Hereinafter will be described the second paper feed selection and onward. When the copy counter is other than zero, the program is transferred to a step SB8 to see if the upper paper feed mechanism 10 is being selected. If the mechanism 10 is being selected, a step SB9 is executed and if, otherwise, a step SB15 is executed. In the step SB15, whether the intermediate paper feed mechanism 20 is being selected is determined. If the result of this decision is YES, a step SB16 is performed and, if otherwise, i.e., if the lower mechanism 30 is being selected, a step SB22 is executed. In the step SB9, whether the intermediate mechanism 20 is loaded with the paper of the specified kind is determined; if the result is YES, a step SB12 is executed to select the intermediate mechanism 20 and, if it is NO, a step SB10 is executed to see if the lower mechanism 30 is loaded with such a paper. If the result of decision in the step SB10 is YES, the program is transferred to a step SB13 to select the lower mechanism 30 and, if it is NO, the program is transferred to a step SB11. In the step SB11, whether the upper mechanism 10 is loaded with the paper of the specified kind is determined; if the result is YES, a step SB14 is executed to select the upper mechanism 10 and, if otherwise, a step SB28 is executed.

In the step SB16, whether the lower mechanism 30 is loaded with the paper of the specified kins is determined. If it is loaded with such a paper, a step SB19 is executed to select the lower mechanism 30 and, if otherwise, a step SB17 is executed to see if the upper mechanism 10 is loaded with such a paper. If the result of decision in the step SB17 is YES, a step SB20 is executed to select the upper mechanism 10 and, if it is NO, a step SB18 is executed to see if the intermediate mechanism 20 is loaded with the paper of the specified kind. If the intermediate mechanism 20 is loaded with such a paper, a step SB21 is executed to select the mechanism 20 and, if otherwise, a step SB28 is executed. In the step SB22, whether the upper mechanism 10 is loaded with the paper of the specified kind is determined and, if it is loaded with such a paper, a step SB25 is executed to select the upper mechanism 10. If the result of decision in the step SB22 is NO, the program is transferred to a step SB23 to see if the intermediate mechanism 20 is loaded with such a paper. If the result of decision in the step SB23 is YES, a step SB26 is executed to select the intermediate mechanism 20 and, if otherwise, a step SB24 is executed to see if the lower mechanism 30 is loaded with such a paper. If the result of decision in the step SB24 is YES, a step SB27 is executed to select the upper mechanism 10 and, if otherwise, a step SB28 is executed.

More specifically, assume that all of the upper, intermediate and lower paper feed mechanisms 10, 20 and 30 are loaded with a paper of a predetermined kind and, in this condition, the desired number of copies N (large number) is entered on the ten keys KT and stored in the copy number register Nset. When the print start key K4 is pressed to start the first copying operation, the step SB1 is followed by the step SB2 because the instantaneous content of the copy counter Ccopy is zero. Since the upper mechanism 10 is loaded with the paper of the specified kind, the step SB2 is followed by the step SB5 to select the upper mechanism 10. When the second copying operation is performed, the step SB1 is transferred to the step SB8 because the counter Ccopy is not zero then. Since the upper mechanism 10 is being selected, the step SB8 is followed by the step SB9. At this instant, since the intermediate mechanism 20 is loaded with the paper of the particular kind, the step SB9 is transferred to the step SB12 to select the intermediate mechanism 20. In the case of the third copying operation, since the counter Copy is not zero and since the upper mechanism 10 is not being selected, the step SB8 is followed by the step SB15. Since the intermediate mechanism 20 is being selected, the step SB15 is transferred to the step SB16. The lower mechanism 30 is loaded with the desired paper, the step SB19 is executed to select the lower mechanism 30. In the event of the fourth copying operation, since the counter Copy is not zero, since the upper mechanism 10 is not being selected, and since the intermediate mechanism 20 is not being selected either, the step SB15 is followed by the step SB22. At this instant, the upper mechanism 10 is loaded with the desired paper so that the step SB25 is executed to select the upper mechanism 10. Further, at the time of the fifth copying operation, since the counter Ccopy is not zero and since the upper mechanism 10 is being selected, the step SB8 is transferred to the step SB9. Since the intermediate mechanism 20 is loaded with the paper of the particular kind, the step SB12 is executed to select the intermediate mechanism 20.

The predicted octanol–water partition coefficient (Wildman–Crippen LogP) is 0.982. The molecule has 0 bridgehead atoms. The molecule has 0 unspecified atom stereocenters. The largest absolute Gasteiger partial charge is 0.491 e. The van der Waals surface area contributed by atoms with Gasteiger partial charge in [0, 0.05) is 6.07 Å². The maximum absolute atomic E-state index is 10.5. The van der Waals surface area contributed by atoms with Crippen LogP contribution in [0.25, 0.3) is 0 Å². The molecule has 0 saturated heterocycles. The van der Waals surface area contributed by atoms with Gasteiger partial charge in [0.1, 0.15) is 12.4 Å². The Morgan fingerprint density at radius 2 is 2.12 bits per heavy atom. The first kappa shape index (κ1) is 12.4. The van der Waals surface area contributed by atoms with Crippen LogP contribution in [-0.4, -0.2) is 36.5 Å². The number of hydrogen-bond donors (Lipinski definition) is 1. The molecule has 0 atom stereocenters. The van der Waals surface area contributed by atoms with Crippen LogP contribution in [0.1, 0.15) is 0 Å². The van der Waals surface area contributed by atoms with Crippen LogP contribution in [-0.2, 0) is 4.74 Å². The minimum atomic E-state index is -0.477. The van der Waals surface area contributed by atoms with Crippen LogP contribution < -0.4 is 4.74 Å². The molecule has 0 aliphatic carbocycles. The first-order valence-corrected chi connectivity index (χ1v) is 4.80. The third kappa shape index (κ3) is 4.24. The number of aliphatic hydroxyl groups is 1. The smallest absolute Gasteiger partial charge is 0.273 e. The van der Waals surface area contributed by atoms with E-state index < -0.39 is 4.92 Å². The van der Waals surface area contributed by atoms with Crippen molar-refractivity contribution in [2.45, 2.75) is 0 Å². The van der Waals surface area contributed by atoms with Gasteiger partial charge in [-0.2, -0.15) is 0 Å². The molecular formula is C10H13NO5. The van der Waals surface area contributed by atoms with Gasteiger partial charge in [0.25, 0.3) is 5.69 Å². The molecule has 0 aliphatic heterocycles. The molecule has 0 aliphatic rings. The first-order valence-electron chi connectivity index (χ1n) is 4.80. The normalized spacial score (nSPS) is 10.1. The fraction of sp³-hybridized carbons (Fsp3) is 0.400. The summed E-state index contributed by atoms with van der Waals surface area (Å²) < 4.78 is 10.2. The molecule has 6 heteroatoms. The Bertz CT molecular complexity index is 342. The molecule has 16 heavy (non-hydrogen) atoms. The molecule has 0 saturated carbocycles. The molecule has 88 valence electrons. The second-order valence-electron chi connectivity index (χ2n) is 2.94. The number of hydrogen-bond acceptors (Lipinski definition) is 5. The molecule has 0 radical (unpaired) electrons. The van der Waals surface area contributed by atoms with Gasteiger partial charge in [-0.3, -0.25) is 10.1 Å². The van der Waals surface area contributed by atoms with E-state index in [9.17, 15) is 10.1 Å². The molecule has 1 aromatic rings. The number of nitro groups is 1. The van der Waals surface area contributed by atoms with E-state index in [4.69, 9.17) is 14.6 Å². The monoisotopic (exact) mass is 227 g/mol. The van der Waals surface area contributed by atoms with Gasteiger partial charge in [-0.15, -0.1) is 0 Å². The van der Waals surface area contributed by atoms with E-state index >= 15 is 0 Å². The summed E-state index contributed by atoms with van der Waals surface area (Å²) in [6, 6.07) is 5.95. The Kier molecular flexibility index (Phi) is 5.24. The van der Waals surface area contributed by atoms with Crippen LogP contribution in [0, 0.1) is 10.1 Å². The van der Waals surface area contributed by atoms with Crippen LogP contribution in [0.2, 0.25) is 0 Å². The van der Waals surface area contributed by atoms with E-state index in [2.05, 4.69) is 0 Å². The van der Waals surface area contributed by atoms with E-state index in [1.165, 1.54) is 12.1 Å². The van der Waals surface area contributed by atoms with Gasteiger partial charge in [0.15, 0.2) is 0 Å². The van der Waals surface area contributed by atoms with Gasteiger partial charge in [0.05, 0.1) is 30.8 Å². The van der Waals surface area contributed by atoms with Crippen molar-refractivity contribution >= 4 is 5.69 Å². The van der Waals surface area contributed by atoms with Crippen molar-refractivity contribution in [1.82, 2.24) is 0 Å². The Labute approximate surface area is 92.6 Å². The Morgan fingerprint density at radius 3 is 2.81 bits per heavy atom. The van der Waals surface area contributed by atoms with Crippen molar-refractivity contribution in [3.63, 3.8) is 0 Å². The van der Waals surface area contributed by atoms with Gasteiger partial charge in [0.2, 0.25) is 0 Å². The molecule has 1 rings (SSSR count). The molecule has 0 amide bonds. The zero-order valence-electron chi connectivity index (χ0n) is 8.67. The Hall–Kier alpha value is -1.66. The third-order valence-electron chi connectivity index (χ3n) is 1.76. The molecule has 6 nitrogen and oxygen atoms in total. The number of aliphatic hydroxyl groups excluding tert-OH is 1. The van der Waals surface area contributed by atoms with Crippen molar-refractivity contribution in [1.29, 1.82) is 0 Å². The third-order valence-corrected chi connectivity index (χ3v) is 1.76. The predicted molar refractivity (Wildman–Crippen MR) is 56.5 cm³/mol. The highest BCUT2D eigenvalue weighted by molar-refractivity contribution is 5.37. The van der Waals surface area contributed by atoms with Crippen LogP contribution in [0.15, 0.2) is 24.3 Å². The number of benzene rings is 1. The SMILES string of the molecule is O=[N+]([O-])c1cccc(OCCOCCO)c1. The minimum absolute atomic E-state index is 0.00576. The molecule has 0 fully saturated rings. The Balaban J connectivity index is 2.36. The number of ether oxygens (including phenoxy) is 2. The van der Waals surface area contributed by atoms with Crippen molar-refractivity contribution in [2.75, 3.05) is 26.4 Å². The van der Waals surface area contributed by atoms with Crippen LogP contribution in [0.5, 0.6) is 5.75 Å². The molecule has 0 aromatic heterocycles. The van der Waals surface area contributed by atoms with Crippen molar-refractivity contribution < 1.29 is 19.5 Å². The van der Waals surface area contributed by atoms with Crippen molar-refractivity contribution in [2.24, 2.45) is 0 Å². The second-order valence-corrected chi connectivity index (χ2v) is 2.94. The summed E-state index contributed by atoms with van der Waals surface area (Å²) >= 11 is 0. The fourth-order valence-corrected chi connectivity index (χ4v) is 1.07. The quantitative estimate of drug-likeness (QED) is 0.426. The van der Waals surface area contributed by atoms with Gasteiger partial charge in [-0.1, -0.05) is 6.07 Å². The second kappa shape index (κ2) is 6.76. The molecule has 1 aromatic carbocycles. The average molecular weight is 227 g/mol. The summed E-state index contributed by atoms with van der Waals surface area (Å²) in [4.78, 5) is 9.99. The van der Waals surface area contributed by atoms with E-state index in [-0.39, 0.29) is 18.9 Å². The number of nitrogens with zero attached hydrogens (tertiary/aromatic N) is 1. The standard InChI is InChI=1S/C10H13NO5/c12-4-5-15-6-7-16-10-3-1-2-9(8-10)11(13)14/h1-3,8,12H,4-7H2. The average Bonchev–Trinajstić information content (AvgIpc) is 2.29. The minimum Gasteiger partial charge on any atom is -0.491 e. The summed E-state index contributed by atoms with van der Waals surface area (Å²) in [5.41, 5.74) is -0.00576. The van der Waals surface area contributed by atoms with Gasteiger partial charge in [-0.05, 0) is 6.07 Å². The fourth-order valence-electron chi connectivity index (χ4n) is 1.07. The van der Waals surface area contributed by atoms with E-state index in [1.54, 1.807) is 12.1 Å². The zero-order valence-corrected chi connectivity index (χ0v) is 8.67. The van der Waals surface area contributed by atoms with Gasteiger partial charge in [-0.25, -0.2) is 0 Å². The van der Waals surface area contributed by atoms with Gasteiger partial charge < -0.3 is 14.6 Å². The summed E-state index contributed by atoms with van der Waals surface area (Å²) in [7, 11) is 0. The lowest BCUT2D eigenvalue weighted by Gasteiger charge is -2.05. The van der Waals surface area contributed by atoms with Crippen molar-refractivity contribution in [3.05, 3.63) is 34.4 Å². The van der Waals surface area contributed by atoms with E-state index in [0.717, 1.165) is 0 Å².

Thereafter, the procedure described above is repeated. Hence, the paper feed mechanisms 10, 20 and 30 are repetitively selected one after another in this order every time a recording operation is performed, until any of the mechanisms 10, 20 and 30 becomes exhausted. When the intermediate mechanism 20 runs out of the roll, for example, the upper and lower mechanisms 10 and 30 are repetitively selected in this order. As two of the mechanisms 10, 20 and 30 run out of a roll, only the remaining mechanism is used. When all the mechanisms 10, 20 and 30 run out of a roll, PAPER END ERROR is set to inhibit any further copying operation.